Once you tie the knot and begin your life with your spouse, it never hurts to look toward the future. As you consider starting a family and planning for retirement, you should also think about what would happen in the event of a divorce.
Remember this: Just because you discuss the potential for divorce doesn't mean you're more likely to split in the future. In fact, this can strengthen your bond, as it allows the both of you to get on the same page.
A postnuptial agreement can benefit you and your spouse in many ways. For example, it can protect the both of you against property division disputes.
If you and your spouse both brought valuable assets into the marriage, you may want to keep them separate. Doing so will ensure that they're protected from division in the event of a divorce.
How to ask for a postnuptial agreement
Asking for a postnuptial agreement is challenging, as you don't want to give your spouse the idea that you're considering divorce. There are several things you can do to ease the tension during this time:
- Explain your reason for wanting to create a postnuptial agreement: Let your spouse know this has nothing to do with the strength of your marriage, and everything to do with protecting the both of you to the best of your ability.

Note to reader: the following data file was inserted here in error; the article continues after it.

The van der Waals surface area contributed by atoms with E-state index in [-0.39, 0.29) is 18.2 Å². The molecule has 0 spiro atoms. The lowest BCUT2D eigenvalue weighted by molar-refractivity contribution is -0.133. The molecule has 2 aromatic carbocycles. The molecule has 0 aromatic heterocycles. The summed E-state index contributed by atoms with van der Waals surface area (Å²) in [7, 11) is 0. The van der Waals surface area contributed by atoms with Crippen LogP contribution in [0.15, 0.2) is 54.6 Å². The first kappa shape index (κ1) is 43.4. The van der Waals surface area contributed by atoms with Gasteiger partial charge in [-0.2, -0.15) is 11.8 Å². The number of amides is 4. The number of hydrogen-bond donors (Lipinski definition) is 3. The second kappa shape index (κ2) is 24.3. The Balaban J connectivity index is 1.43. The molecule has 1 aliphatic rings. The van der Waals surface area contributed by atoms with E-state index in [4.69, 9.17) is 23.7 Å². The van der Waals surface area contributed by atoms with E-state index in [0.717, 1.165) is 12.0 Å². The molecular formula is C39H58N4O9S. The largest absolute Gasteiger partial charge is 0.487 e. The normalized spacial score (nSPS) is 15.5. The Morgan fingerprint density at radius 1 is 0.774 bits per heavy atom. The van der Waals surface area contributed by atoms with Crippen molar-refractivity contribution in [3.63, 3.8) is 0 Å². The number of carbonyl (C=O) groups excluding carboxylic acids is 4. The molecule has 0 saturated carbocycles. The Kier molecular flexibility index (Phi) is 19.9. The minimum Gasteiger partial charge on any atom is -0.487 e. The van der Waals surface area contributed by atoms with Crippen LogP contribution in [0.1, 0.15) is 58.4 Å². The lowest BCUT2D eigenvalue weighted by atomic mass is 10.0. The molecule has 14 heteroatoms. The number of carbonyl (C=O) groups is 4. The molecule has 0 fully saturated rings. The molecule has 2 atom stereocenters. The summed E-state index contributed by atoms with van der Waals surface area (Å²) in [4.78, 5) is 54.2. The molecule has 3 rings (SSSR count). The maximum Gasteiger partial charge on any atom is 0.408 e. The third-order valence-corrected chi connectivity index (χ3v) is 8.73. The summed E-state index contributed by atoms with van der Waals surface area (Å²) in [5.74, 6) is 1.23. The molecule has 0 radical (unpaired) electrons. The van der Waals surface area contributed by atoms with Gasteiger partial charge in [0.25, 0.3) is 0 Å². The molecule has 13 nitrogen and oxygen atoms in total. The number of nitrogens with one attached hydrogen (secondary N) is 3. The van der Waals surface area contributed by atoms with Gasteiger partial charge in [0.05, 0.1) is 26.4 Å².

- Talk about the pros and cons: Both of you should have a clear understanding of the pros and cons associated with the creation of a postnuptial agreement. This will allow you both to make informed decisions.
- Listen: Even if you have a lot to say, it's critical to sit back and listen to how your spouse reacts. Answer their questions, provide feedback and allow them to openly express their opinions on your stance.
In addition to protecting against property division disputes, a postnuptial agreement can help keep you safe from debt that your spouse brings into the marriage.
A postnuptial agreement isn't the right decision for every married couple, but it's worth a consideration. If you decide to proceed, learn more about your legal rights and the steps you must take to make the document valid.
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